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Violence, particularly racially-motivated incidents, is a topic that parents sometimes feel uncomfortable discussing with their children. It is, however, necessary. The recent event in Charlottesville has compelled parents to discuss the issue of violence with their children. Here are tips on managing the discussion for parents:

1. Know what’s going on.
Treat factual elements as facts and do not influence the child’s reaction with your opinions. To manage the conversation better, read about the incident and listen to the news to obtain a more objective perspective. If necessary, discuss the issue with other parents as well. Sharing your views with fellow adults can help you develop a clearer view of the problem.

2. Understand the context of the event from a historical point of view.
Older kids need to be reminded of the events that have shaped and continue to shape the country. Tell them that change is often uncomfortable but it also presents an opportunity for Americans to progress as a nation and as a people. Provide them with an open and non-judgmental environment within which to discuss their thoughts, opinions and apprehensions.

3. Be honest about your personal limitations.
The events that occurred in Charlottesville have forced parents to take stock of their own personal biases and prejudices. This puts pressure on parents to say the right thing. While the intention is good, it may not always be effective in starting a conversation with your children, especially about an issue that may affect them sooner or later. Keep the conversation going, but do not use it as an opportunity to lecture or drive down a moral lesson. Make it part of the larger conversation to raise awareness in your children about the issues that American society still faces.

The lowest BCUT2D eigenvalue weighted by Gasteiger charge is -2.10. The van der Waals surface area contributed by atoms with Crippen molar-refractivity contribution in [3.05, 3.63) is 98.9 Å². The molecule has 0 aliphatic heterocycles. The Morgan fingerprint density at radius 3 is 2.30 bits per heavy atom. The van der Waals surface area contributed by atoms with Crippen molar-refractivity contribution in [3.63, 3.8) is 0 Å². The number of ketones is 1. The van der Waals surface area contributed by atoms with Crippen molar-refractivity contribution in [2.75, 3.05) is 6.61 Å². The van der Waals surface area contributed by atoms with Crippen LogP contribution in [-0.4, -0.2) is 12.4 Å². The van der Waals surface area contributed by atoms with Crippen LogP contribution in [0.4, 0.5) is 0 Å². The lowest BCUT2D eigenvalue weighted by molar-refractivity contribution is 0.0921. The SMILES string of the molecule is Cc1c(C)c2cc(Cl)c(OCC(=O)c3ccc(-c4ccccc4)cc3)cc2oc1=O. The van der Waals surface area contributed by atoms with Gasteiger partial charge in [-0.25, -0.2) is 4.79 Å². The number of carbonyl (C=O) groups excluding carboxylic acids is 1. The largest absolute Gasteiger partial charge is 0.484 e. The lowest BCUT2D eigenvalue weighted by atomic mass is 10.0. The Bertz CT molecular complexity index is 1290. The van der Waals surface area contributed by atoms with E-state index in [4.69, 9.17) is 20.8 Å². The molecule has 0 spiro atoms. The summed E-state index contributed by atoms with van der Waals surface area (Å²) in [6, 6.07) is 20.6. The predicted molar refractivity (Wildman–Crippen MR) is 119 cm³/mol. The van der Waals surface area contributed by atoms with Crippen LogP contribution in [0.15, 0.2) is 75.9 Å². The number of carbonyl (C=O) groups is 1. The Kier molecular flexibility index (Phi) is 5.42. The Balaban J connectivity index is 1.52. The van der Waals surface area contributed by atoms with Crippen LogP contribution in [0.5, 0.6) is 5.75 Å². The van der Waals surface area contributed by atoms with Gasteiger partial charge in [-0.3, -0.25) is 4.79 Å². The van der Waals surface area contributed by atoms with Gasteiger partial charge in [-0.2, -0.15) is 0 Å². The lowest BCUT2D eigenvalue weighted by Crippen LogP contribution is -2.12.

4. Guide children in choosing reliable news sources.
Children, particularly older teens and those who might have access to the Internet, are likely to use and rely on social media for a look at current events. Unfortunately, not every post, blog or article they read can be considered reliable or trustworthy. Acknowledge that social media can be a powerful tool for information but remind your children that even factual news can be manipulated to promote personal objectives. Teach your kids to find three to five different sources of news to view different perspectives, and to avoid write-ups that are spread through social media alone. Remind them that they will have a better view of the events if they verify information.

5. Always offer support and assurance.
Troubling events can cause children to develop a negative or cynical view. This is usually borne of fear, uncertainty and confusion. Remember to start the conversation only in an atmosphere of trust and openness, and allow the kids to talk about their feelings. When children know their opinions are valued, they are more likely to share. Always assure children that they can always rely on you for support, guidance and protection.

6. Keep yourself informed.
Changes in the political and cultural landscapes can leave certain sectors of society disoriented and unhappy. This is often the root of turbulence and unrest. The best way for parents to help children cope with these changes is to be informed and to maintain an objective perspective of the events. Seeing their world from a larger perspective will help children develop a deeper understanding of the bigger roles they play as members of the society.

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